Cu is an essential trace element and its intracellular concentrations are tightly controlled. Within the cell, Cu is distributed by metallochaperones and plays a fundamental role in regulating cell growth, altering gene expression (due to oxidation of guanosine and adenosine residues in nucleic acids or changes in transcription factor/growth factor activities) [3]. A critical factor in the development of cancer is angiogenesis, which endows continuous supplying of nutrients, growth factors, and signaling agents to malignant tissue [47]. This angiogenic response in tumor is stimulated by ceruloplasmin, the plasma Cu-carrier [6, 8, 9]. Although these studies with cancer cells and tumors strongly suggested that Cu plays an essential role in cell growth and proliferation, little is known about underlying molecular mechanisms. Also, Cu is involved in redox reactions that generate intracellular reactive oxygen species (ROS), mainly by Fenton reaction, and a number of reports point to a relationship between Cu, ROS production, and cancer development [10, 11], and recently the role of Cu metabolism in resistance of cancer cells to cisplatin [1214]. The redox status of cells is influenced by the homeostasis of reactive species, since ROS might act as secondary messengers in the regulation of pathways associated with cell proliferation, differentiation, and apoptosis [15, 16]. Based on these findings, some studies suggested that elevated Cu levels and increased oxidative stress may be used in selective cancer therapy [17, 18]; however, the effect of Cu-stimulation in cell proliferation and its relationship with ROS needs to be well elucidated, especially in nontumoral cells.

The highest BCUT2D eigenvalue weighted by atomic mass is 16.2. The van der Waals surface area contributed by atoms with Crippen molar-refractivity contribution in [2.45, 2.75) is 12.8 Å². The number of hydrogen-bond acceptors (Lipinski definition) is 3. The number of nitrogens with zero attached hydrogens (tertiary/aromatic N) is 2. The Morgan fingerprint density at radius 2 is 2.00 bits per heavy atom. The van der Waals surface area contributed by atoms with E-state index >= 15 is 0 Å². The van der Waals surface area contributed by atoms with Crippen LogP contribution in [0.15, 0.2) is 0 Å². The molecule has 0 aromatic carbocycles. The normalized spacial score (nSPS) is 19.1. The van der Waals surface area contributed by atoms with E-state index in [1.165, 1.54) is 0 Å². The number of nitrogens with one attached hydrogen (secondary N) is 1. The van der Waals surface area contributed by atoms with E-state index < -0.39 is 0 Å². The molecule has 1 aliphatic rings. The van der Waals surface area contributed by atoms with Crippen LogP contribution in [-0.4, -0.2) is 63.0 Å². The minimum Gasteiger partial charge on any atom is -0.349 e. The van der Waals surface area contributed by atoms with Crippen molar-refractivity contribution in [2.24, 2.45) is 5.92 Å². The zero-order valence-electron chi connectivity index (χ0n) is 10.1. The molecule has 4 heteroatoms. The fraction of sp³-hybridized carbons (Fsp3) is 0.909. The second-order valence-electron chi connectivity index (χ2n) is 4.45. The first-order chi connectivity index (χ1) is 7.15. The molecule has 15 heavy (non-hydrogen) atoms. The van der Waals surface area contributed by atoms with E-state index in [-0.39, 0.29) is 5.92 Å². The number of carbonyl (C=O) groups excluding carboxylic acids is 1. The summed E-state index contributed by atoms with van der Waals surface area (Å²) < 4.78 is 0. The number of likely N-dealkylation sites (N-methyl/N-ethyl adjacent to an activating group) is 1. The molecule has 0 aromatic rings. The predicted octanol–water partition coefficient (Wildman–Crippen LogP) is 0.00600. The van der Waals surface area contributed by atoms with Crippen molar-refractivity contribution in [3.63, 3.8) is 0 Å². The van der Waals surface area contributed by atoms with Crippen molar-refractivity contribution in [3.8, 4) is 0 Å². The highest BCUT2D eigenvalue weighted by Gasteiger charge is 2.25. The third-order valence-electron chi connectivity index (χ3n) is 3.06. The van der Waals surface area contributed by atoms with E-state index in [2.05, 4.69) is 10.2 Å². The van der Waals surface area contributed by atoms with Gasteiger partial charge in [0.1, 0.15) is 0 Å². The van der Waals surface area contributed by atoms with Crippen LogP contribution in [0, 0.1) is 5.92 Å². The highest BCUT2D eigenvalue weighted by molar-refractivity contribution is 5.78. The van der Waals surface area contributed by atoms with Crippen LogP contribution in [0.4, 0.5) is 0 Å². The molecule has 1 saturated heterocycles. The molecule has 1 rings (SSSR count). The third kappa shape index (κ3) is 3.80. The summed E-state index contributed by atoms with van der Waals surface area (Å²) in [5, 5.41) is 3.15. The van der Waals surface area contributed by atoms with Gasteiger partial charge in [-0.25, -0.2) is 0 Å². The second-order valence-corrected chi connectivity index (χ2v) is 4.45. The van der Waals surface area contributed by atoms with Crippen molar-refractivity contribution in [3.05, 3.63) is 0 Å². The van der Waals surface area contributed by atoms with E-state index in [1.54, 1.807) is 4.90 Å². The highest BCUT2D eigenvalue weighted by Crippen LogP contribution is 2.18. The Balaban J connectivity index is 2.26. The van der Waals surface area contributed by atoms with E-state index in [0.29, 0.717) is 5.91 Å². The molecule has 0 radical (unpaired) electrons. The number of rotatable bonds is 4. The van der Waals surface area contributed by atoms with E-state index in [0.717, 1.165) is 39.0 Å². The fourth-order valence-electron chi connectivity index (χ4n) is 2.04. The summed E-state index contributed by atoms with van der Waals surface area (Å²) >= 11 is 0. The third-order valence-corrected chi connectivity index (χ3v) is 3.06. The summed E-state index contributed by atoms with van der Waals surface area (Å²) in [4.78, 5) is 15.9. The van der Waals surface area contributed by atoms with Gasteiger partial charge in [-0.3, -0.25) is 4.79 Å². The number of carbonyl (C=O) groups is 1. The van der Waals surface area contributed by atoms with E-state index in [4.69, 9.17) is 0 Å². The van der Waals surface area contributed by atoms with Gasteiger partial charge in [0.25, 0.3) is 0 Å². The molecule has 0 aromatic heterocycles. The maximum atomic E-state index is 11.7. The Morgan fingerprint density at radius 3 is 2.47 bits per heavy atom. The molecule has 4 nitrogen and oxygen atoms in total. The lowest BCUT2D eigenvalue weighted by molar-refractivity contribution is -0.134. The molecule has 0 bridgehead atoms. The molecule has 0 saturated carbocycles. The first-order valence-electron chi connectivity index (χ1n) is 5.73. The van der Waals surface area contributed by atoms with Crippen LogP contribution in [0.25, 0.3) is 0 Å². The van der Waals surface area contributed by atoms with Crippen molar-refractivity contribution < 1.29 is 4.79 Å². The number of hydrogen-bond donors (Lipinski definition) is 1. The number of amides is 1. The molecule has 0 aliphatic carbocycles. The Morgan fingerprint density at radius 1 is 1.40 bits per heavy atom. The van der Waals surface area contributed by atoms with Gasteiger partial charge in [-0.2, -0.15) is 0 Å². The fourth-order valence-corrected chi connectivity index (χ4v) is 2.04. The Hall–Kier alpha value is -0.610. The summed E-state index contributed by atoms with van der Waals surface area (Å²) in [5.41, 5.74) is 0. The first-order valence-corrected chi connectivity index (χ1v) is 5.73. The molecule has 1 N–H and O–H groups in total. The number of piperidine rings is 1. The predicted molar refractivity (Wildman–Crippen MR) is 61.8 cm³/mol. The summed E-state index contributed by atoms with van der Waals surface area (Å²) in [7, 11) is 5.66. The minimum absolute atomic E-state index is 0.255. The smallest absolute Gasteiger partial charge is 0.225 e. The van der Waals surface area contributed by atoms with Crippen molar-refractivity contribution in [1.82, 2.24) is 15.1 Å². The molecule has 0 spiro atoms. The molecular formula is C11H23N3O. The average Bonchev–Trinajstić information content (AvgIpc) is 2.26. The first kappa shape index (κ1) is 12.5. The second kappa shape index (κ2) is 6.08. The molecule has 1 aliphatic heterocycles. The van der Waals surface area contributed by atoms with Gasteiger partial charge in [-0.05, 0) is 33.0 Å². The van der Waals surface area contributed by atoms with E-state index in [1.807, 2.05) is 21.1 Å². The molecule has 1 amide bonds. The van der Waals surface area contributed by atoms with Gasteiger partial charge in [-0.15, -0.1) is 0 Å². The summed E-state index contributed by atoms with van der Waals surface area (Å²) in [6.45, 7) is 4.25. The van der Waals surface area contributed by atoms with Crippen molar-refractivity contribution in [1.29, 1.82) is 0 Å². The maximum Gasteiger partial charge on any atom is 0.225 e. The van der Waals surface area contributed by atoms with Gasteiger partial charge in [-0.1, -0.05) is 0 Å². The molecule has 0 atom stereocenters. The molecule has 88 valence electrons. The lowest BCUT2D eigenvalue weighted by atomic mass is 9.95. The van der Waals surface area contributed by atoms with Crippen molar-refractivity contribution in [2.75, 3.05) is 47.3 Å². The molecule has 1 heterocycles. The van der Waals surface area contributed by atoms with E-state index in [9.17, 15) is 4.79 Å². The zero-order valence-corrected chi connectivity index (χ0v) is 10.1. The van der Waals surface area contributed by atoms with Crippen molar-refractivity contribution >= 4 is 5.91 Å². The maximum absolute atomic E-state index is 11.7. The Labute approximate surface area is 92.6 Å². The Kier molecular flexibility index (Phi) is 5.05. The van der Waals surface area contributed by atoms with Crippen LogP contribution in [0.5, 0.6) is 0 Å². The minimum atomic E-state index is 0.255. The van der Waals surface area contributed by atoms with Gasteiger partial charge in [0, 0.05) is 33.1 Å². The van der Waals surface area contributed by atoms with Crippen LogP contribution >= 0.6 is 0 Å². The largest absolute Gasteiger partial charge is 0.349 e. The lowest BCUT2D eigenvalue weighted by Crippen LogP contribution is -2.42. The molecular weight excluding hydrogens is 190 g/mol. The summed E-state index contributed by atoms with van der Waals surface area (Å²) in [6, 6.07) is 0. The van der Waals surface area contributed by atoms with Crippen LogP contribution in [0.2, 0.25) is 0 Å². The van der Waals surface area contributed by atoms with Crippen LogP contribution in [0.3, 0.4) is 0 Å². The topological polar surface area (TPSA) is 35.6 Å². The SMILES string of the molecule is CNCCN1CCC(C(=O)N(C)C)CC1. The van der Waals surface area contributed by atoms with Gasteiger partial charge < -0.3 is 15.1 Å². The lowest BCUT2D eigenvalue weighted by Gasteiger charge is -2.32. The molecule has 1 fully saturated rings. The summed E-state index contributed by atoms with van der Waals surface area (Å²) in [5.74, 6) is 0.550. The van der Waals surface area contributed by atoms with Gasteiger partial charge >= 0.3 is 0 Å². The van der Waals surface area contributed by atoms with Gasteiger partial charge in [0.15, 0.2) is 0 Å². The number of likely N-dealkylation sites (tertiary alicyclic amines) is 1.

The aim of the present study was to clarify the connection of the Cu with cell cycle activation in normal epithelial cells and to determine the mechanism by which this ion, supplied as CuSO4, stimulates the cell cycle of breast epithelial cells in vitro. For this purpose, the Cu uptake, the expression of genes associated with cell cycle regulation, and the levels of ROS production and related oxidative processes were evaluated in Cu-treated mammary epithelial MCF10A nontumoral cells.

2. Methods

2.1. Chemicals

Unless otherwise stated, chemicals were obtained from Sigma-Aldrich (USA) and were of analytical grade: solutions were prepared using Milli-Q water (Millipore, Billerica, USA).

2.2. Cell Cultures